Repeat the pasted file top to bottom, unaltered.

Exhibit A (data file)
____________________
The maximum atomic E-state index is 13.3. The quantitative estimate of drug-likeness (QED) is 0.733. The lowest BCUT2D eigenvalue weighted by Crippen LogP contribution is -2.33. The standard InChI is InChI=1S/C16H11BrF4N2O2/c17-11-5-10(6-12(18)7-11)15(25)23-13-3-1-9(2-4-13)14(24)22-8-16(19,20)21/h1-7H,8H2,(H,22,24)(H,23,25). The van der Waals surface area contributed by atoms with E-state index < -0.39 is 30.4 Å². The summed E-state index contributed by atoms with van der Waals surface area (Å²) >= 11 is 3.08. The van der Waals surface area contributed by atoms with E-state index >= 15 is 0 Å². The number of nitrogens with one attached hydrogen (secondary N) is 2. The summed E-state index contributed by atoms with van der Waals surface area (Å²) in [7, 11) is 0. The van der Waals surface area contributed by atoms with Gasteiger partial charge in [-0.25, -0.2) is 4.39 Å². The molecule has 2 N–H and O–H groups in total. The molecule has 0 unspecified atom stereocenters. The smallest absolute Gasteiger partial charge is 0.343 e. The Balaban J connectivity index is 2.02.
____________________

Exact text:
The maximum atomic E-state index is 13.3. The quantitative estimate of drug-likeness (QED) is 0.733. The lowest BCUT2D eigenvalue weighted by Crippen LogP contribution is -2.33. The standard InChI is InChI=1S/C16H11BrF4N2O2/c17-11-5-10(6-12(18)7-11)15(25)23-13-3-1-9(2-4-13)14(24)22-8-16(19,20)21/h1-7H,8H2,(H,22,24)(H,23,25). The van der Waals surface area contributed by atoms with E-state index < -0.39 is 30.4 Å². The summed E-state index contributed by atoms with van der Waals surface area (Å²) >= 11 is 3.08. The van der Waals surface area contributed by atoms with E-state index >= 15 is 0 Å². The number of nitrogens with one attached hydrogen (secondary N) is 2. The summed E-state index contributed by atoms with van der Waals surface area (Å²) in [7, 11) is 0. The van der Waals surface area contributed by atoms with Gasteiger partial charge in [-0.25, -0.2) is 4.39 Å². The molecule has 2 N–H and O–H groups in total. The molecule has 0 unspecified atom stereocenters. The smallest absolute Gasteiger partial charge is 0.343 e. The Balaban J connectivity index is 2.02.